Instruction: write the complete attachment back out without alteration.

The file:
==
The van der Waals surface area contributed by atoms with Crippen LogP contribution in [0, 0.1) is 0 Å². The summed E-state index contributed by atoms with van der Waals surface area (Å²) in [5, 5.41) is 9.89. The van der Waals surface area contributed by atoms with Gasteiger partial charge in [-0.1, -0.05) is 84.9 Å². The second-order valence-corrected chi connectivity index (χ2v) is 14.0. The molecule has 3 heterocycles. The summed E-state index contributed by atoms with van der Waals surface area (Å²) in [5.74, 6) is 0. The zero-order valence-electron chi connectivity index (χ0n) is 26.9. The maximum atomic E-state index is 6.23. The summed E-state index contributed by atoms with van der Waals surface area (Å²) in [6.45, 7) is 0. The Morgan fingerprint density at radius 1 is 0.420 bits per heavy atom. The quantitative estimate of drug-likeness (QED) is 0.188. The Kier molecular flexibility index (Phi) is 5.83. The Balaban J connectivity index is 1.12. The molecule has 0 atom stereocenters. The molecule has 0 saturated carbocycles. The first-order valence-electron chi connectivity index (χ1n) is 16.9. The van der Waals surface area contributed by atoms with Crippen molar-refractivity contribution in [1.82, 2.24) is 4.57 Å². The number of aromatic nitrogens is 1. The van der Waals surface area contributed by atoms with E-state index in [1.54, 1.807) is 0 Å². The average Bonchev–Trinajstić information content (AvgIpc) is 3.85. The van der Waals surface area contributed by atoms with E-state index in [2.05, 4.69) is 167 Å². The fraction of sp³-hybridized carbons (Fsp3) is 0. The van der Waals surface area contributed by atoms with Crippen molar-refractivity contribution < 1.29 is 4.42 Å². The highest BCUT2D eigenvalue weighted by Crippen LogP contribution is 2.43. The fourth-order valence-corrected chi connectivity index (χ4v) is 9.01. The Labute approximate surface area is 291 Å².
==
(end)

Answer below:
The van der Waals surface area contributed by atoms with Crippen LogP contribution in [0, 0.1) is 0 Å². The summed E-state index contributed by atoms with van der Waals surface area (Å²) in [5, 5.41) is 9.89. The van der Waals surface area contributed by atoms with Gasteiger partial charge in [-0.1, -0.05) is 84.9 Å². The second-order valence-corrected chi connectivity index (χ2v) is 14.0. The molecule has 3 heterocycles. The summed E-state index contributed by atoms with van der Waals surface area (Å²) in [5.74, 6) is 0. The zero-order valence-electron chi connectivity index (χ0n) is 26.9. The maximum atomic E-state index is 6.23. The summed E-state index contributed by atoms with van der Waals surface area (Å²) in [6.45, 7) is 0. The Morgan fingerprint density at radius 1 is 0.420 bits per heavy atom. The quantitative estimate of drug-likeness (QED) is 0.188. The Kier molecular flexibility index (Phi) is 5.83. The Balaban J connectivity index is 1.12. The molecule has 0 atom stereocenters. The molecule has 0 saturated carbocycles. The first-order valence-electron chi connectivity index (χ1n) is 16.9. The van der Waals surface area contributed by atoms with Crippen molar-refractivity contribution in [1.82, 2.24) is 4.57 Å². The number of aromatic nitrogens is 1. The van der Waals surface area contributed by atoms with E-state index in [1.54, 1.807) is 0 Å². The average Bonchev–Trinajstić information content (AvgIpc) is 3.85. The van der Waals surface area contributed by atoms with E-state index in [2.05, 4.69) is 167 Å². The fraction of sp³-hybridized carbons (Fsp3) is 0. The van der Waals surface area contributed by atoms with Crippen molar-refractivity contribution < 1.29 is 4.42 Å². The highest BCUT2D eigenvalue weighted by Crippen LogP contribution is 2.43. The fourth-order valence-corrected chi connectivity index (χ4v) is 9.01. The Labute approximate surface area is 291 Å².